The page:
COS 155-7 - Biotic and abiotic factors predisposing marri trees (Corymbia calophylla) to canker disease caused by the fungus Quambalaria coyrecup

Thursday, August 10, 2017: 3:40 PM
D137, Oregon Convention Center
Sarah J. Sapsford1, Trudy Paap2, Giles E. St. J. Hardy1 and Treena Burgess1, (1)School of Veterinary and Life Sciences, Murdoch University, Murdoch, Australia, (2)Forestry and Agricultural Biotechnology Institute, University of Pretoria, Pretoria, South Africa

A canker disease caused by the fungus Quambalaria coyrecup is devastating marri (Corymbia calophylla) trees throughout much of its native range in the southwest of Western Australia. Disease incidence is higher in remnant stands that border cleared land such as road edges where there is greater anthropogenic disturbance. It is likely that a combination of factors is predisposing marri to canker disease: the use of pesticides on road edges, the introduction of exotic soil-borne pathogens, and climate change. These factors can have detrimental effects on concentrations of nutrients in the soil, soil composition, and communities of mycorrhizal fungi. The aim of this project was to examine these potential predisposing factors and how they may interact with marri along a disturbance gradient. Seventeen sites were surveyed. Each site consisted of a disturbance gradient of 3 transects: remnant stand bordering cleared land and a road, a forest edge, and the middle of an intact forest. Soil was collected from ten trees along each transect and the nutrient composition was tested. This soil was used in a glasshouse experiment from which roots were harvested to test mycorrhizal composition.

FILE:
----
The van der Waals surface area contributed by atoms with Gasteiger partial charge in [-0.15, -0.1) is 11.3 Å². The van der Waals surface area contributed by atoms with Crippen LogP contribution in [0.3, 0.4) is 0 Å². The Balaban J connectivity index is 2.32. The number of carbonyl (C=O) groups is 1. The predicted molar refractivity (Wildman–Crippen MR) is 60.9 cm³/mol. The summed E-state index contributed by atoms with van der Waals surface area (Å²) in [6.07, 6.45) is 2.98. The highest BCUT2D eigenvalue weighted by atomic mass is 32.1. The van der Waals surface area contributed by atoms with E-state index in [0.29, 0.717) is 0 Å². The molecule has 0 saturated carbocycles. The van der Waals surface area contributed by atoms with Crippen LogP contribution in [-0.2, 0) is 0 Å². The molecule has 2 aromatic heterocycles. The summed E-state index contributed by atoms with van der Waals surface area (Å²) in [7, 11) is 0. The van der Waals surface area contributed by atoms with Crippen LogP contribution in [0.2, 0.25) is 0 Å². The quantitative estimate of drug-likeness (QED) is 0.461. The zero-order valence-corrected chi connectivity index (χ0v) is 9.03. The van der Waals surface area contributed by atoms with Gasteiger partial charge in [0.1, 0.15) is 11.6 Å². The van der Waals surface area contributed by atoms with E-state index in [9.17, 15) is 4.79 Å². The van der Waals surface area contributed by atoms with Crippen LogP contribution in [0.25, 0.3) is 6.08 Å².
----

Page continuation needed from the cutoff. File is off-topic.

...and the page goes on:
Results demonstrated differences in soil nutrition between the disturbed and intact forest transects. Quantities of both macro- (nitrogen, phosphorus, potassium) and micro-nutrients (iron, manganese, and copper) were nearly double along the disturbed edge than that along the other transects. The mycorrhizal communities were significantly different among the three transects with the community along the disturbed edge having a unique community assemblage. Soil temperature was lower along disturbed edges than within intact forest and leaf litter depth was significantly higher along disturbed edges than intact forest.

Nutrient composition can play a key role in the community composition of mycorrhizal fungi. Mycorrhizal fungi are fundamental to the health of trees and different species are critical for nutrient acquisition. It is possible that in addition to the differences in microclimate along this disturbance gradient, marri is more susceptible to canker disease due to the joint effects of temperature, nutrients and mycorrhizal fungi. This study demonstrates the importance of using multivariate studies to determine the causes of the decline and will assist in formulating a management plan to mitigate marri decline.